How to Survive a Blizzard

I’m from South Carolina. We… don’t really have snow, to say the least. We usually get a “big storm” once every four years or so, which involves about four inches of snow, if that, followed by at least two snow days. During my sophomore year of college, we actually got almost a foot and missed the entire first week of Spring semester classes. (The city literally ran out of salt before they could cover the roads on campus.)

I’ve been in Boston for a year and a half now, so I’m not quite the snow rookie I once was. I’ve learned that there are different types of snow, and only some of them make snowballs and snowmen. I’ve learned that snow is infinitely more fun if you (a) don’t have to shovel your own walk because you live in an apartment, and (b) don’t have a car. I’ve learned that, in some places, snow doesn’t melt for weeks at a time and instead lurks in ominous 6 foot piles on street corners. I’ve learned how to walk on the packed ice that overtakes the sidewalks within a few days of a big snow, and I’ve learned that (in an ironic twist) the slipperiest places in all of Boston are the paths where you cross over the train tracks. My point being: I’m new and all, but I know some things about snow.

My street (yes, conveniently we have a liquor store next door) after the worst of the storm.

My street (yes, conveniently we have a liquor store next door) after the worst of the storm.

I do not, however, know much about blizzards. So when the word started to spread about Juno, I was a little nervous. I dutifully went out on Sunday and bought enough food for a few days and made sure I knew where the flashlights and candles were in my apartment. I charged all of my electronics in case the power went out. And then, honestly, I just did homework for most of the days leading up to the storm. Blizzard or not, I’m in law school.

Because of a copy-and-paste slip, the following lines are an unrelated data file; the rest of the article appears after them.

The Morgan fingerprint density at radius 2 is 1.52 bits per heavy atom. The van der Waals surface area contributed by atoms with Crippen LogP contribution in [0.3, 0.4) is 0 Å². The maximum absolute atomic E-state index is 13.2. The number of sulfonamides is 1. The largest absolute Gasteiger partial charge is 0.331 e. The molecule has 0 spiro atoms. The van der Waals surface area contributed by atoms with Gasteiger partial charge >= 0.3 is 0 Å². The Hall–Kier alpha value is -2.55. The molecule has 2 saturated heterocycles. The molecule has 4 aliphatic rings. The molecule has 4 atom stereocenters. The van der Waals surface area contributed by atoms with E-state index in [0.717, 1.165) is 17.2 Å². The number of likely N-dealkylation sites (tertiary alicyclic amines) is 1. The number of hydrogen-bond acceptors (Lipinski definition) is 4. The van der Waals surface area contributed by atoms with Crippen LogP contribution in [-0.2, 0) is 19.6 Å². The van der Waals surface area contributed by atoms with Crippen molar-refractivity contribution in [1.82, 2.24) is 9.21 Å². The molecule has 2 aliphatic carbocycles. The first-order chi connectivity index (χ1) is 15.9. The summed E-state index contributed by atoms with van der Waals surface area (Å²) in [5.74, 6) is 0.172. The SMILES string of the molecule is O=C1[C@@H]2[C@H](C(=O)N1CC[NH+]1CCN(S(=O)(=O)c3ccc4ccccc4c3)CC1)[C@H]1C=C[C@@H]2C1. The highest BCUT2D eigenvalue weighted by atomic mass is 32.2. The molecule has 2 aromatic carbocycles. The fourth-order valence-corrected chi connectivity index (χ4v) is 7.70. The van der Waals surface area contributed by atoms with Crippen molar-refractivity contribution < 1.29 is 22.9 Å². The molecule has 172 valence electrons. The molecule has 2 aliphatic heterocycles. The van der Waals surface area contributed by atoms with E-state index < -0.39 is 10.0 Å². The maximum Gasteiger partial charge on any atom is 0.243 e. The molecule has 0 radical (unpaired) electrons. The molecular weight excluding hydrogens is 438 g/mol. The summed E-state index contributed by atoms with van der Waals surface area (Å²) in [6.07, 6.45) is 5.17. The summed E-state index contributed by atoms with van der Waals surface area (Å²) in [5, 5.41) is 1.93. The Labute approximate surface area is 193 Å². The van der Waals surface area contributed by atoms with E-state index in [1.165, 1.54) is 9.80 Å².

Image from weather.com

Image from weather.com

As it turns out, Juno ended up being pretty AWESOME for me. We never lost power, which was the one thing I was worried about. BU had not one, but TWO snow days. And, last night, when the actual wind/unpleasant part of the storm had basically stopped, my roommate and I went out and played in the snow for two hours. Having this much snow on the ground is a southerner’s dream, you guys. It was made even better by the fact that the snow plows had been periodically clearing the roads, creating literal snow mountains to climb and slide down.

This is the one time in my life I wish I had waterproof pants.

This is the one time in my life I wish I had waterproof pants.

All in all, Juno was kind of a perfect blizzard experience. I plan on living in Boston for the foreseeable future (possibly forever), and I’m sure that my infatuation with snow will eventually give way to the grudging acceptance of most Bostonians when the pipes freeze and I have to shovel two feet of snow out of my yard. But for right now, I’m a big fan of blizzards.

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